“They let one through every few years so I got to be that one. I was born at a very particular moment in a great welfare state in the middle of a boom: free education, free health care, free university, free everything. That’s what made my life possible. And then it was shut down again. But it’s not enough for one person, everyone deserves these chances.”
One chance occurred early on. At 20, she wrote a short story which would become a chapter in White Teeth, and it was printed in a student magazine. An editor saw it and offered her 1,000 pounds (about $1,665) to write a book “which was more money than I could imagine.”
Another bit of good fortune: some of her college friends had upper-echelon families and one suggested she meet with his mother, a writer. “She said, ‘Don’t do that,’ “ and put Smith in contact with her own agent. The result was a far better book deal and by 24, she’d finished the remarkable 448-page White Teeth (2000), a rambling tale spanning periods from 1857 to 1999, focused on three London families and their intersecting teenagers: a white, working-class Brit and his Jamaican wife, a Muslim Bengali couple, and an academic Jewish family.
Looking back, she wonders how she pulled it off, suggesting it may be the healthy synapses of a young brain fresh from years of a thorough education. She’s been inspired by the work of Keats, Tolstoy, Nabokov, Hurston, Shakespeare, Austen.
A problem serious writers face is not having enough access to talented editing, a process she enjoys both receiving and doing.
“It’s hard to get it these days because editors are businessmen now. A lot of writers hire independent editors or rely on other writers and rely on friends. I’m like that too. I get a lot of people to help me. It takes a village to write my novels. I had dinner last night with a lot of writers and many people were saying they thought some of the best editors were at magazines — the New Yorker, the New York Review of Books, Paris Review. I think a lot of writers would like to hire those editors for themselves and I imagine that will happen. When you see your best work in these magazines, that’s not an accident. It’s because they were edited for months and months by very, very smart people. That’s what publishing houses used to do but they don’t any more. You never ever grow out of the need to be edited.”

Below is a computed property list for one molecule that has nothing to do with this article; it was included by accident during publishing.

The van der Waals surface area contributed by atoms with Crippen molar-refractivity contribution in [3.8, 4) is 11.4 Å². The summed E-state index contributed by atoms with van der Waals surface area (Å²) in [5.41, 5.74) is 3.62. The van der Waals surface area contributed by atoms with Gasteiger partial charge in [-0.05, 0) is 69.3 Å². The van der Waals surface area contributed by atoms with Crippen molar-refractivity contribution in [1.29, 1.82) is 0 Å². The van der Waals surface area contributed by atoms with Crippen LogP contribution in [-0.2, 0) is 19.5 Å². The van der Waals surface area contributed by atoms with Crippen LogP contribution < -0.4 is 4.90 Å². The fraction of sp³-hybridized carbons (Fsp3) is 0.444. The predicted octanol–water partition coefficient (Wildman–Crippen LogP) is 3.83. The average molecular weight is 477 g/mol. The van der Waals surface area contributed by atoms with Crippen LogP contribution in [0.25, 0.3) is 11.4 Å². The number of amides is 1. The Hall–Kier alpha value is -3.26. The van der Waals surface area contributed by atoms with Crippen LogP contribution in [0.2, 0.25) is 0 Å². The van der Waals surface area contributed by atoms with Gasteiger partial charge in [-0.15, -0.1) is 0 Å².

Among her editing projects was a request by philanthropist Dave Eggers, known for his memoir, A Heartbreaking Work of Staggering Genius, that would raise money for his foundation to help poor kids get to college. She decided to ask several writers to each create a character for what became a collection, For The Book of Other People (2008).
“You’re asking your friends and really good writers to write for free, which is not easy. They have to give up a lot of time, which could be otherwise paid time. It’s awkward, it’s horrible to be on the other end of those emails where you’re begging people you respect and like and you’re becoming an irritation to them.”
Even more difficult is the editing. “You then have to ask people to change things they wrote for free, which is not what people want to do, so it was a delicate process. But I guess I learned that I really love editing. For the writers who would let me change things and correct things it was a real pleasure. There are other writers, of course, I wouldn’t change a comma. It’s fascinating to see the various fonts they use, to be backstage, to see how they produce this work.”
Contact Tahree Lane at: firstname.lastname@example.org or 419-724-6075.